"In a knowledge economy, we are often told the smartest cities and nations do the best. But economists typically measure smart cities by education level, calculating the cities or metros with the largest percentage of college grads or the largest shares of adults with advanced degrees. Others (like me) do it by charting the kinds of work people do and the occupations they hold, differentiating between knowledge or creative workers and others who do more routine manufacturing and service jobs.
To measure the smartest cities, Lumosity scientists tracked the cognitive performance of more than one million users in the United States on their games, mapping them across U.S. metros using IP geolocation software. Individual scores were recorded in five key cognitive areas: memory, processing speed, flexibility, attention, and problem solving. The data was normalized into a basic brain performance index controlling for age and gender. Only metros with more than 500 observations were included. The data cover 169 metros."You can see from this map that Milwaukee and Northeast Wisconsin are fairly "brainy," too.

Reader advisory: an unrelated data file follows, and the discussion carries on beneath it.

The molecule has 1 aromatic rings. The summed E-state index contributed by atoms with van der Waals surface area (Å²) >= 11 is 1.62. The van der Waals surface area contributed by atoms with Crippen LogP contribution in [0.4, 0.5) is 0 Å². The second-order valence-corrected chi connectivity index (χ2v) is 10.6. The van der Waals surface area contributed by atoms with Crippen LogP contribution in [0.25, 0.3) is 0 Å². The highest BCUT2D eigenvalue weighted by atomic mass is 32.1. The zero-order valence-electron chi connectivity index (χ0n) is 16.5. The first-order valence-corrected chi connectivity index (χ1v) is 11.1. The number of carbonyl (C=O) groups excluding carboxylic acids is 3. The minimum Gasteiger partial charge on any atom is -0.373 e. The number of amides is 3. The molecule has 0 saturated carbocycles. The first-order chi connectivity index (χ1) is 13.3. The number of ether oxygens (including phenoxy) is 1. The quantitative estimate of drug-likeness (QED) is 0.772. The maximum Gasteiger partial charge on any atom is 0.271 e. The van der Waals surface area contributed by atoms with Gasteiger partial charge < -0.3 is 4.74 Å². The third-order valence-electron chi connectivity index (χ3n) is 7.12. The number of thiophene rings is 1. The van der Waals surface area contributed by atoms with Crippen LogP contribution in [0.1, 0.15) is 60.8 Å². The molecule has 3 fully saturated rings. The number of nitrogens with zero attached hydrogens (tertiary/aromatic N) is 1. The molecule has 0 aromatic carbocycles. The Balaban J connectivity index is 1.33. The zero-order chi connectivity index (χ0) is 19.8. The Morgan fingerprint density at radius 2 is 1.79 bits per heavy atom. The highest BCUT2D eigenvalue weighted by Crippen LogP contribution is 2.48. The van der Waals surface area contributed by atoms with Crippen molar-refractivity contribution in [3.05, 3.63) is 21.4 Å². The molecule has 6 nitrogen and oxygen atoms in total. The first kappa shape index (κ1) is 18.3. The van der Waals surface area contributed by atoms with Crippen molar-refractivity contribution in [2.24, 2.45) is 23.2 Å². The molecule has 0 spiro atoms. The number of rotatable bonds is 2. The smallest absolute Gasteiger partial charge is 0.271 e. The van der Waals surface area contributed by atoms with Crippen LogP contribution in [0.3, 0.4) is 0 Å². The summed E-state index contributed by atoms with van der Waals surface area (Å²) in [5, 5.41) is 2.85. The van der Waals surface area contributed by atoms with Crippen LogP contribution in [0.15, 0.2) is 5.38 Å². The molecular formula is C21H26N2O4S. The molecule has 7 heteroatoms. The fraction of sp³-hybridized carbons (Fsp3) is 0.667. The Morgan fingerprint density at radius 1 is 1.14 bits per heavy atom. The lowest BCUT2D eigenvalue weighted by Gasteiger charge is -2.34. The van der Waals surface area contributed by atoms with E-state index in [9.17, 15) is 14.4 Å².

Maybe the rest of Wisconsin should listen to Madison once in a while instead of decrying it so much. They do tend to know what they're talking about. If we let Walker enact laws like those in the South, we'll end up like them. In a knowledge economy, Wisconsin needs to be more like Madison to thrive.